In article <email@example.com>, WM <firstname.lastname@example.org> wrote:
> On 6 Apr., 22:30, William Hughes <wpihug...@gmail.com> wrote: > > > > > My claim is: > > > > Let D be the set of all lines, and let > > E be any one finite subset of D. > > Then D\E is not empty. > > Your claim is true. But your premise is wrong. E (the set that can be > removed without changing the union of the lines) is the set of all > lines that have a follower. This set of lines is infinite. By the > existence of the follower to all lines, all lines, i.e., E can be > removed without changing the union of all lines, namely |N.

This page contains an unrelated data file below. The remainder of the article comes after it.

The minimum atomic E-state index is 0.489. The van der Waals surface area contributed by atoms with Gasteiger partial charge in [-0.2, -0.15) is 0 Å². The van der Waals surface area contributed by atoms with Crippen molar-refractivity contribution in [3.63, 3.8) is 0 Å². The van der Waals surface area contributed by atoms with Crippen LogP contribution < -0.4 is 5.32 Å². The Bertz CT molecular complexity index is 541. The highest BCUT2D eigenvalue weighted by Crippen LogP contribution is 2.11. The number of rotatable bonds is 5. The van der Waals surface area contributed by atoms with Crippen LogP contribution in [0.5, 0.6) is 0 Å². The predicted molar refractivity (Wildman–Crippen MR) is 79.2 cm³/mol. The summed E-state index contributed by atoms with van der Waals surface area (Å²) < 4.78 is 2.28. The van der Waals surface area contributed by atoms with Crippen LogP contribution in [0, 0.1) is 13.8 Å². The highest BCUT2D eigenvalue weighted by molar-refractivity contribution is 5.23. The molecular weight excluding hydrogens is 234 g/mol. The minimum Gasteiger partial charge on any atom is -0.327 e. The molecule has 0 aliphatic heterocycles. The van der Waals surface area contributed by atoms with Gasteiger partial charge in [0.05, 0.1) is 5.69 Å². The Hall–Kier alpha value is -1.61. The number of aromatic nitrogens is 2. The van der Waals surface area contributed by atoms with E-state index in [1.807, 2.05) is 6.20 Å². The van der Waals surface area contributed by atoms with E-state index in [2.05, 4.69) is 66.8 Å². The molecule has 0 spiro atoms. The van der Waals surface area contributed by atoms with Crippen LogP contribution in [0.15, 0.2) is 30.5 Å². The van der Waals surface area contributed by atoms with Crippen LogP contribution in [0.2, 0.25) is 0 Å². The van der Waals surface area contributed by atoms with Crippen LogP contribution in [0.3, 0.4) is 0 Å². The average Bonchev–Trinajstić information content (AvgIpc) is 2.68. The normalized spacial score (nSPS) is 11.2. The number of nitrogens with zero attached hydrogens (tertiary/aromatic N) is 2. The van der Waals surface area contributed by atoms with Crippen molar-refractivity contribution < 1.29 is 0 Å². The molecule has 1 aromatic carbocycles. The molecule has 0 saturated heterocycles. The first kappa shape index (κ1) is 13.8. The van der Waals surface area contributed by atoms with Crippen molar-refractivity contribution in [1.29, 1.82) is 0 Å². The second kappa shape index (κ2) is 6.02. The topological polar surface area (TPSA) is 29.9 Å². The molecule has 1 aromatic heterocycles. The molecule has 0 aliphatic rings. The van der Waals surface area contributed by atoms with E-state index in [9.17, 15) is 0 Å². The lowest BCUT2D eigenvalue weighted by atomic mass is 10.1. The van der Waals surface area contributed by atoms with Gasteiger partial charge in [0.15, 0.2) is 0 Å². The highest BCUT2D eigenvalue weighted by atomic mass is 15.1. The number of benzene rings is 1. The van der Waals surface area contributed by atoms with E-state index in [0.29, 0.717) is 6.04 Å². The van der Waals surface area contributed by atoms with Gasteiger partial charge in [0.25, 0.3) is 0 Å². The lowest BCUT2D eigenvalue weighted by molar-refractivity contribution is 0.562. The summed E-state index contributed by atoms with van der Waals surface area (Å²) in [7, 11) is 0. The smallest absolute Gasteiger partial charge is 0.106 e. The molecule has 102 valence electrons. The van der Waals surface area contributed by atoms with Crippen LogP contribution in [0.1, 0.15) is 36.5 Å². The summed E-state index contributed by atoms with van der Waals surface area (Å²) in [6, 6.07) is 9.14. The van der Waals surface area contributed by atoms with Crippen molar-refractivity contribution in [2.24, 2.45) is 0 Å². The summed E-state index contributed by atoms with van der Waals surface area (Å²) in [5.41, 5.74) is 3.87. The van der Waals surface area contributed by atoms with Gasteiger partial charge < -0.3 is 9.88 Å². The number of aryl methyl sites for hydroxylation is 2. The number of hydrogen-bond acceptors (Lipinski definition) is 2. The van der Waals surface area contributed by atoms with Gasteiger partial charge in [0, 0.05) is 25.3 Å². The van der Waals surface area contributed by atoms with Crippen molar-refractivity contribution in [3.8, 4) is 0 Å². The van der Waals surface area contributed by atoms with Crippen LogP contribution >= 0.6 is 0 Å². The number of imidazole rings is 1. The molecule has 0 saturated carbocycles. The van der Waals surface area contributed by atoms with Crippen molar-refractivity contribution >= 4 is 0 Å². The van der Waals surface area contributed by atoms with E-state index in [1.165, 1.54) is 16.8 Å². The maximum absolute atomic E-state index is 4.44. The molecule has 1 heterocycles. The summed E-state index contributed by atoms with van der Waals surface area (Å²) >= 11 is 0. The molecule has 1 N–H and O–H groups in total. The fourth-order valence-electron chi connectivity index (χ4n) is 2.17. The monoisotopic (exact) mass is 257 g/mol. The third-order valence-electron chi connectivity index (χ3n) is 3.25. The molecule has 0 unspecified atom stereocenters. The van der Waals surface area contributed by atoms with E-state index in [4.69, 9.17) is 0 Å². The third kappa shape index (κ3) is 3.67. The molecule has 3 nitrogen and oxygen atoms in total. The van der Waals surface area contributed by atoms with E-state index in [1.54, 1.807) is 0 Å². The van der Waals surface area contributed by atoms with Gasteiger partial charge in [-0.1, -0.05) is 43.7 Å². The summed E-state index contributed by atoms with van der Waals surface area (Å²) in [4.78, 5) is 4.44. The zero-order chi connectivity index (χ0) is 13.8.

As usual, WM's logic is ill.
If, from a well ordered set, one is only allowed to remove a member or set of members so long as at least one subsequent member remains, how does WM claim that one can ever remove all remainng members without leaving any behind?
Removing all members does exactly that forbiddeen thing, so is not allowed!.
Thus E cannot be empty.
A similar argument shows that E cannot be finite. --